RICHARD WOLFFE, “NEWSWEEK”:  Well, no, it’s a tough choice for him.  And he’s got whole lot of problems with the netroots folks which is a significant part of the Democratic base, as you know.

This isn’t the first time he’s taken on the netroots folks, in the “Audacity of Hope” he recounts how he challenged some of the Daily Kos folks about the criticism of other Democratic senators about John Roberts’ nomination which he opposed, but there’s almost a sort of, I don’t know if it’s gratuitous, but a lack of regard for how this stuff will go down.

CARLSON:  I think so.  They’re the most annoying bunch of little rich kids I’ve ever dealt with in my life, the netroots people.

WOLFFE:  They are a vocal, they may be the vocal part of the Democratic base so he has to figure out how he’s going to negotiate it.  The other part of this is of course it doesn’t just apply to him, Hillary Clinton had Harold Mayberry who is this pastor out in Oakland who has also preached against gays and he spoke out very favorably about Hillary Clinton at Clinton event.  But it’s not the same as campaigning with some of these people or having them as a key part of the campaign.

CARLSON:  This is huge problem.  Because—we’re seeing it on the Republican side different elements of the coalition actually don’t like each other that much, and have not all that much in common.  And it turns out that religious black America is not the same as the Yearly Kos convention.  They’re just completely different.  And I wonder, I mean, Donny McClerken, I know nothing—I never heard of the guy until recently but apparently he says, he was gay, now he’s not.  Not allowed to say that any more?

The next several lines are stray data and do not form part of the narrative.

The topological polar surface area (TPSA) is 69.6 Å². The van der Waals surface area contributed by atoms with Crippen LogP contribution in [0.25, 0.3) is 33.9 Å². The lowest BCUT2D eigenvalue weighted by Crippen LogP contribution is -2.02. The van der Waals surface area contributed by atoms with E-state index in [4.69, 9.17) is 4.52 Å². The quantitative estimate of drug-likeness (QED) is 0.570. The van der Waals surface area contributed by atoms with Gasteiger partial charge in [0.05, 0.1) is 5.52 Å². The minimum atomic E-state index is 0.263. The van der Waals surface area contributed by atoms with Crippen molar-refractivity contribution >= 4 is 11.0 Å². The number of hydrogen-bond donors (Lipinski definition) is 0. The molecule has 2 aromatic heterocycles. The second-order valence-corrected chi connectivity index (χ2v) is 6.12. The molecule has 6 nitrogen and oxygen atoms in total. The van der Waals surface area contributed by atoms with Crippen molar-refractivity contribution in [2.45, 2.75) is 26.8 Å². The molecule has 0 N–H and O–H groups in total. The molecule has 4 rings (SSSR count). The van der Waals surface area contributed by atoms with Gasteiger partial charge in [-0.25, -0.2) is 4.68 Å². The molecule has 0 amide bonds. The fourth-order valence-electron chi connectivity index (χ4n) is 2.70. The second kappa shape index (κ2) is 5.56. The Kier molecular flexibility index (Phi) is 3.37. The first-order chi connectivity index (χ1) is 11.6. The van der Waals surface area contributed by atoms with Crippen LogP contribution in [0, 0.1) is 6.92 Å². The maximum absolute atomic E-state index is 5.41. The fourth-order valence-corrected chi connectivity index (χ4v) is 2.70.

CARLSON:  That’s not allowed?  What a bunch of fascists.  I’m serious.

STODDARD:  Among the advocates in the party for homosexual rights.  You don’t—This conversion thing is not acceptable.  Because that’s a nature-newer tour argument that’s over with.  This is the Democratic primary .

CARLSON:  I like gay people you ought to be allowed to say that if you want.

STODDARD:  I think—I could be wrong but there are a lot of southern gospel singers that I could have found for the Obama campaign that wouldn’t have been—he makes rookie mistakes and then he is stubborn about them.  It is not acceptable not just in the netroots .

CARLSON:  But wait a second.  What if Donny McClerken is a good singer and maybe it’s only Donny’s business who used to have sex with and who he has had sex with now.

STODDARD:  He denounced his views but he’s going to keep him on the tour.

CARLSON:  I just think is like complete—the thought police are out and enforcing the law as they see it.  And I think that’s creepy.

WOLFFE:  I don’t even think that it’s necessarily rookie mistake.  I think there is something about Obama which—where he takes difficult messages and sometimes—messages, unelectable messages to core groups.  Here he has talking about the African American vote and it clearly crosses over with another identity group, key core groups for the Democrats.

But look what happened at the recent African American debate.  He went out and said we’ve got to talk about HIV-AIDS.  What about the unspoken part of homosexual relations in the community.  And you know, he has delivered some tough messages which don’t make him popular.